The Versatility of ASVs is Off the Charts
The marine survey industry has reached an inflection point when it comes to the day-to-day application of autonomous systems, amply evidenced by the growing trial, adoption, and integration of Autonomous Surface Vehicles (ASVs).
Today, essential survey instrumentation—such as multibeam sonars, LiDAR, ADCPs, etc.—rather than being administered by traditional topside support can be incorporated into uncrewed platforms capable of running survey lines and standard sampling missions with unmatched speed and precision.
STREAMLINING MARINE SURVEY
The advent of commercial ASVs signals a new era of cost-efficiency and accuracy for hydrographers. Compact, easy-to-deploy units allow operators to significantly scale back operational overheads by minimalizing vessel or crew requirements. With survey set-up time optimized, there is more emphasis on mission outputs (quality data) than inputs (means to gather the data). With an uncrewed asset operating as programmed, surveyors can focus on the key objective—capture the very best data possible—without stressing about the margin of human error associated with manual control.
The preset survey plan allows hydrographers to concentrate on other important aspects of operations from a shore-based command or workboat and, where necessary, adjust based on real-time data. It also frees up bandwidth to expedite other stages of the project while still in the field, like processing and QA/QC, which ultimately means that clients receive validated results sooner. And this data delivery lead time is sure to shrink further; future upgrades to hardware and software will not only further enhance the hydrographer’s toolkit but enable survey companies to leverage the force multiplier effect of multi-ASV deployment to cover greater areas even more efficiently.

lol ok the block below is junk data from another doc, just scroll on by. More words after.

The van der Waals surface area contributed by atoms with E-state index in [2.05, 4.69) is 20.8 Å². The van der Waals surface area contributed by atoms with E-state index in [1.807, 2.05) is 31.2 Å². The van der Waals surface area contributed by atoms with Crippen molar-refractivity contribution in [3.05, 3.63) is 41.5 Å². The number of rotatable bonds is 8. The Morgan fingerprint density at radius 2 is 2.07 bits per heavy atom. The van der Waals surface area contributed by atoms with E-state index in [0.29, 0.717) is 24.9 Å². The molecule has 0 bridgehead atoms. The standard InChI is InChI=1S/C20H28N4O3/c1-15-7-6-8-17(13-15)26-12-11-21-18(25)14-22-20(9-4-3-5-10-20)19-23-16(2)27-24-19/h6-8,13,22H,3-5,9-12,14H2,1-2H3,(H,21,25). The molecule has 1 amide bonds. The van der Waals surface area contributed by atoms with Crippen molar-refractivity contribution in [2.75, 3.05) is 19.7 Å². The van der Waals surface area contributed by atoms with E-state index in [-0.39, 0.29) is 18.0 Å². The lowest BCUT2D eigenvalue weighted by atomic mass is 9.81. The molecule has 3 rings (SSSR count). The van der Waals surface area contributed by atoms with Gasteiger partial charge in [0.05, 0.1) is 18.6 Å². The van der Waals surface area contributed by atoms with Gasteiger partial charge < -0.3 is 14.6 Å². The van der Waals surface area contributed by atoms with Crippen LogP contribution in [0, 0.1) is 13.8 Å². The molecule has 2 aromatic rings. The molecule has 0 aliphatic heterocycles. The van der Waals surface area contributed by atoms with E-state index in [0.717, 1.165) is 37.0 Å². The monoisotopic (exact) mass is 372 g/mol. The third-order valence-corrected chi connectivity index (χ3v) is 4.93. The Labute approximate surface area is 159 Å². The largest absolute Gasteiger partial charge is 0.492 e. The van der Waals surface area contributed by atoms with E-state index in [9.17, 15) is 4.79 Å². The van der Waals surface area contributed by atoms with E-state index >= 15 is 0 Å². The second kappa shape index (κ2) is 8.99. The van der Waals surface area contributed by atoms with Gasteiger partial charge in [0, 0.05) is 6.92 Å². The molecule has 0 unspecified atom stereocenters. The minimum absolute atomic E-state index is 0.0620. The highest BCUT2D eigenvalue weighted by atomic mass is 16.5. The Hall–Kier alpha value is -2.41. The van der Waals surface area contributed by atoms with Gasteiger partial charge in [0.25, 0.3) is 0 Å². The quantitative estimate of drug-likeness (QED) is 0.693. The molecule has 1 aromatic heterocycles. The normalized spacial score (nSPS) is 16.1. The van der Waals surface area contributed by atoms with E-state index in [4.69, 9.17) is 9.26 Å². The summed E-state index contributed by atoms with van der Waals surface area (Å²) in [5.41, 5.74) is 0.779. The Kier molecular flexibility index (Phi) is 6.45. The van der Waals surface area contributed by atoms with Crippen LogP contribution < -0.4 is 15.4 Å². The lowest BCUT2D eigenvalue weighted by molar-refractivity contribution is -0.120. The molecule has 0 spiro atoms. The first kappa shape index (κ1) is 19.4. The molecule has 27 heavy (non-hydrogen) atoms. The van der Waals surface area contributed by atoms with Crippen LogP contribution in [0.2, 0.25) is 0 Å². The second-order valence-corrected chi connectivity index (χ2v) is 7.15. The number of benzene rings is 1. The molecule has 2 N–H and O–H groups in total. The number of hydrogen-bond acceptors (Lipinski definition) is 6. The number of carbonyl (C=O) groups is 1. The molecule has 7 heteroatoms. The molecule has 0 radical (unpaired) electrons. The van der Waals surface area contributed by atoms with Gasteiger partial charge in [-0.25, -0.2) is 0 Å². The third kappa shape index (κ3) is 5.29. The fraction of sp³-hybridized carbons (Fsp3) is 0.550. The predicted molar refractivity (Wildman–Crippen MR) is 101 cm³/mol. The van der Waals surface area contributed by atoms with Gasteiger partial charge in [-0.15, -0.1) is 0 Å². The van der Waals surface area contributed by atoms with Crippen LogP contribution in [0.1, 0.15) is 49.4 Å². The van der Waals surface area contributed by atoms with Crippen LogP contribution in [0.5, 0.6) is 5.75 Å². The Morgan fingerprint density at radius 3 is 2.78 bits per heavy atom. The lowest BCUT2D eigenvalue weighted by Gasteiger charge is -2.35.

Beyond unprecedented operational efficiencies, autonomous systems also have the potential to completely redefine HSSE records and requirements by removing personnel from potentially hazardous waters, or areas with restricted access where conventional survey boats may be impeded.
In recent years, ASVs have become instrumental to most of M&E’s nearshore and specialized surveys for ports, harbors, and infrastructure, where our preference is always to keep people out of harm’s way. Surveying port waters can be notoriously dangerous, where the most common task is to inspect manmade structures and vertical features—such as, large pilings, vertical sheet pile walls, bulkheads, etc.—to help port authorities identify any of structural anomalies, deficiencies, or need for routine maintenance. The ASVs we use (SeaRobotics) are outfitted with the latest high-resolution sonar systems with wide-angle arrays (upwards of 200 degrees) and so allow data to be collected from the surface down to the seafloor, all from the safety of a dockside lookout.
Other examples of how ASVs have become integral to our remotely managed surveys of hard-to-navigate shallows include hardbottom mapping and beach profiling as part of our ongoing effort to assess the hydrographic and topographic variables up and down the Florida coast year-round following major weather events; high resolution bathymetric mapping of sand and aggregate mining pits in Central Florida; and multibeam and side-scan sonar deployment to verify seafloor conditions and accurate placement of artificial reefs offshore eastern Florida. In short, modular, plug-and-play ASVs offer hydrographers in-field versatility like never before.
For more information about M&E’s Autonomous Remote Surveys division, visit: www.morganeklund.com.
This story was originally featured in ON&T Magazine's January 2022 issue. Click here to read more.